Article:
The top five countries in the impunity rankings are: Afghanistan (Score 4.25), Syria (4.16), Yemen (3.88), Myanmar (3.85) and the Central African Republic (3.77). India is at 46 (2.89) sitting just between Mexico (2.90) and Zambia (2.88). Nepal ranks at 64 and Sri Lanka at 77.
“Data show strong correlation between impunity and economic exploitation, unaccountable governance, and rights abuse.”
The data show that high-income, liberal democracies in western Europe have the lowest levels of impunity. New Zealand is the only non-European country among the Atlas’ top performers. The European nations that rule the rankings are Finland (0.29), Denmark (0.35), Sweden (0.43), Norway (0.53) and Germany (0.62).
The AOI report also delves into “Regional perspectives”. The report explains that Canada is a top performer in the impunity rankings but underperforms in two key areas. In environment degradation, Canada’s climate and geography mean that it is energy-intensive to travel domestically and to heat homes during winter. Its sizable natural resource and energy sectors also have significant environmental impacts. And the country also underperforms with regard to human rights, due to the disproportionate poverty, violence and incarceration rates faced by its indigenous population.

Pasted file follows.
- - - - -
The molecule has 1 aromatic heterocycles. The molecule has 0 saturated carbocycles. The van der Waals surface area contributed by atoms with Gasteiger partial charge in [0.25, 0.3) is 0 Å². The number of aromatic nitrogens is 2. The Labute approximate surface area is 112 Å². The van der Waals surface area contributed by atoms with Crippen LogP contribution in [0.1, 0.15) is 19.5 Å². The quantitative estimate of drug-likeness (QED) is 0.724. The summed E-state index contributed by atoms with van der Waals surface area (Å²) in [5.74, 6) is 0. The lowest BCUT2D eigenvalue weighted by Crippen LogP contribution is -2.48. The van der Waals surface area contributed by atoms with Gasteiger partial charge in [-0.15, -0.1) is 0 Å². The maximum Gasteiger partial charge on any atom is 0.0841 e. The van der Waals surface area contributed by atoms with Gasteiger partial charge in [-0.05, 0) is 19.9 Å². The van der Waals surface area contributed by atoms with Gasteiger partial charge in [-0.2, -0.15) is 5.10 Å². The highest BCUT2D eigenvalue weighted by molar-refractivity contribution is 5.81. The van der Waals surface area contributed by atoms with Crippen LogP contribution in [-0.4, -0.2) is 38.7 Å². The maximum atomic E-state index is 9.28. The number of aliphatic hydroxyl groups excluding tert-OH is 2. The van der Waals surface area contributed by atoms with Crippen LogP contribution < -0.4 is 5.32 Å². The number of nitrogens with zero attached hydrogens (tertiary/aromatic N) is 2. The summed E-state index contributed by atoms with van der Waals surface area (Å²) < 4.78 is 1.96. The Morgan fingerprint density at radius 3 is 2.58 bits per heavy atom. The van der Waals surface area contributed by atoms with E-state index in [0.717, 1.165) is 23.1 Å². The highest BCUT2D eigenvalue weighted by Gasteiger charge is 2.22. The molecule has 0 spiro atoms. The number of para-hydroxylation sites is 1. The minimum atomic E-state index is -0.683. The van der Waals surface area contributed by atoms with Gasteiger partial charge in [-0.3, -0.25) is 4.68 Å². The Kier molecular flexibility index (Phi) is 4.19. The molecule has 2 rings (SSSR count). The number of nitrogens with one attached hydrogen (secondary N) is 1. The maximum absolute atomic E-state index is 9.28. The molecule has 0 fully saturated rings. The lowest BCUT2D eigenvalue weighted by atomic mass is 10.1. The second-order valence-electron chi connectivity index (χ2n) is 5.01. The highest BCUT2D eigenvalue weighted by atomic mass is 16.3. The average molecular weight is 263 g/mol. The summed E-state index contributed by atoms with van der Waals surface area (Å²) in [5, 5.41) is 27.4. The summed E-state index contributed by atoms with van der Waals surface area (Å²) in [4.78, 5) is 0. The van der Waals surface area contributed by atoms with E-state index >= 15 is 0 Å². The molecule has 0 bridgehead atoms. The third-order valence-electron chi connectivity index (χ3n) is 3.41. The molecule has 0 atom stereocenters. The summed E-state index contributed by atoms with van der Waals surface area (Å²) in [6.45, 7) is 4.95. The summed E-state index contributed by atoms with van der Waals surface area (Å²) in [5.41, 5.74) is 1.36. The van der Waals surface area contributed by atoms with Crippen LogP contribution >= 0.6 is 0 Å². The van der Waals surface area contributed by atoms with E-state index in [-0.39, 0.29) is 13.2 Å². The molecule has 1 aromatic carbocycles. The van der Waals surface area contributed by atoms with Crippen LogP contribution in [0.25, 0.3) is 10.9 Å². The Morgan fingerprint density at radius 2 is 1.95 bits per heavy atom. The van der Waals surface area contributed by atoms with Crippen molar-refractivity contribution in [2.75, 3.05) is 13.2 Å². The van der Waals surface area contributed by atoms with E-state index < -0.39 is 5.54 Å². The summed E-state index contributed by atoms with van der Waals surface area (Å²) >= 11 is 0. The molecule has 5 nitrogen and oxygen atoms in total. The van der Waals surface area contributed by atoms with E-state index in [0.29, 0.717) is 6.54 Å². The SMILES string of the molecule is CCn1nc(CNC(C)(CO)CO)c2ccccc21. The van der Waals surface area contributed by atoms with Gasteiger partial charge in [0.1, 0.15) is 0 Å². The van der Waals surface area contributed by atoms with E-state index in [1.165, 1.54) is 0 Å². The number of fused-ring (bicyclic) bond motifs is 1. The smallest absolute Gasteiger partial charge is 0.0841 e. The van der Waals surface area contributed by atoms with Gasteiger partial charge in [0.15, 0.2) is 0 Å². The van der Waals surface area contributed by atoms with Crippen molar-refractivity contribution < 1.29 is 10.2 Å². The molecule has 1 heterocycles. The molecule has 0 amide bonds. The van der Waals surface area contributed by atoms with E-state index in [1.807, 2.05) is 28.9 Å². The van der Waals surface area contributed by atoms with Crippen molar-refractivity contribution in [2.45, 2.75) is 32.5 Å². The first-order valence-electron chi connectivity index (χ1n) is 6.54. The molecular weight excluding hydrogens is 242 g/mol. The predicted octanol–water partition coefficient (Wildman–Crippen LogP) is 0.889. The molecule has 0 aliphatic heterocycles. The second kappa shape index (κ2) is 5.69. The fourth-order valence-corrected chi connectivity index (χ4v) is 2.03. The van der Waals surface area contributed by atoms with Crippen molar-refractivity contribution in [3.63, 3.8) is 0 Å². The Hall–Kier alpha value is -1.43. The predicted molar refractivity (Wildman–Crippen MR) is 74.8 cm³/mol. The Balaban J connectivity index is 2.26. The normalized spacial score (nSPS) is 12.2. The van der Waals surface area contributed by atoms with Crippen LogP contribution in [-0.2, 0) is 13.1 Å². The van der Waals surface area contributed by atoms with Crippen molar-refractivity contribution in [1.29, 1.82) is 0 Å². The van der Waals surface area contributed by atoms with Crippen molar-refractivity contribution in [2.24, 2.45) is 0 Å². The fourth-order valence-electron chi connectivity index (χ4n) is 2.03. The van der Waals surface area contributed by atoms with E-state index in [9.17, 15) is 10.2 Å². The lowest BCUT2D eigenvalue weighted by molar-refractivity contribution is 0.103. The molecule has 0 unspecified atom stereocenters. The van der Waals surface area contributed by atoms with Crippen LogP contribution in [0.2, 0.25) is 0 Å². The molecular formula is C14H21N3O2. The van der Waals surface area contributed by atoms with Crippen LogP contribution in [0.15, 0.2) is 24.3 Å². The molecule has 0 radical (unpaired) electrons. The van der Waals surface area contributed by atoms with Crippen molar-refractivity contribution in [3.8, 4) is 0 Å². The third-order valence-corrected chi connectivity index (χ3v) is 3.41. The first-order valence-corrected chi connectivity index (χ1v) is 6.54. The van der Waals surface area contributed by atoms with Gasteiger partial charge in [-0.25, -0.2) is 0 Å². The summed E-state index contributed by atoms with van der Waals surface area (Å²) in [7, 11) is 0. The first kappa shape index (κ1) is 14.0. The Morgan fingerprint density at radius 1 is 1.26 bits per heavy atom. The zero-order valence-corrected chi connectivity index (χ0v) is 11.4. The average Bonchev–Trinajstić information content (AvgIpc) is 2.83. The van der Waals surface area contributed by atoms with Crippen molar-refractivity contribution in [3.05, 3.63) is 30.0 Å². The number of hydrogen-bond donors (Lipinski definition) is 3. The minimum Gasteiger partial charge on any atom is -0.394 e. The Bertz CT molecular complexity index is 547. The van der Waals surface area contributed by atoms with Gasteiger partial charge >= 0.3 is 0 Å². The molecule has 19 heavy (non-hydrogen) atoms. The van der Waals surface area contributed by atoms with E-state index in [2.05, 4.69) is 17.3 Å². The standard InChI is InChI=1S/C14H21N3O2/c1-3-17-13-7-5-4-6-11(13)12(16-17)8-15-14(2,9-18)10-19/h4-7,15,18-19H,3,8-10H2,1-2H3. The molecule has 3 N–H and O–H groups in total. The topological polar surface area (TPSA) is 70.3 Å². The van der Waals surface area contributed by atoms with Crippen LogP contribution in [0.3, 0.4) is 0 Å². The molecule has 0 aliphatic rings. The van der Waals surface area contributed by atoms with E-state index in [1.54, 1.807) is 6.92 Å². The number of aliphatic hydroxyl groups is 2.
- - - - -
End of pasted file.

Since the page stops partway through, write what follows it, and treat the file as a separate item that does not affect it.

The 27 EU member countries all rank in the top one-third of performers with a low level of impunity, because of their high standards for accountability across a range of factors, including social, political and economic.
Eurasia is a concern, with Russia ranking 27 and the country with the highest level of impunity in the region. Russia’s invasion of Ukraine has played a central role in its underperformance as it plunged the region into a military, diplomatic, and economic crisis. Georgia, on the other hand, ranks 110 in the Atlas, making it the best performer in the non-EU, post-Soviet space, thanks to good scores on economic exploitation and human rights.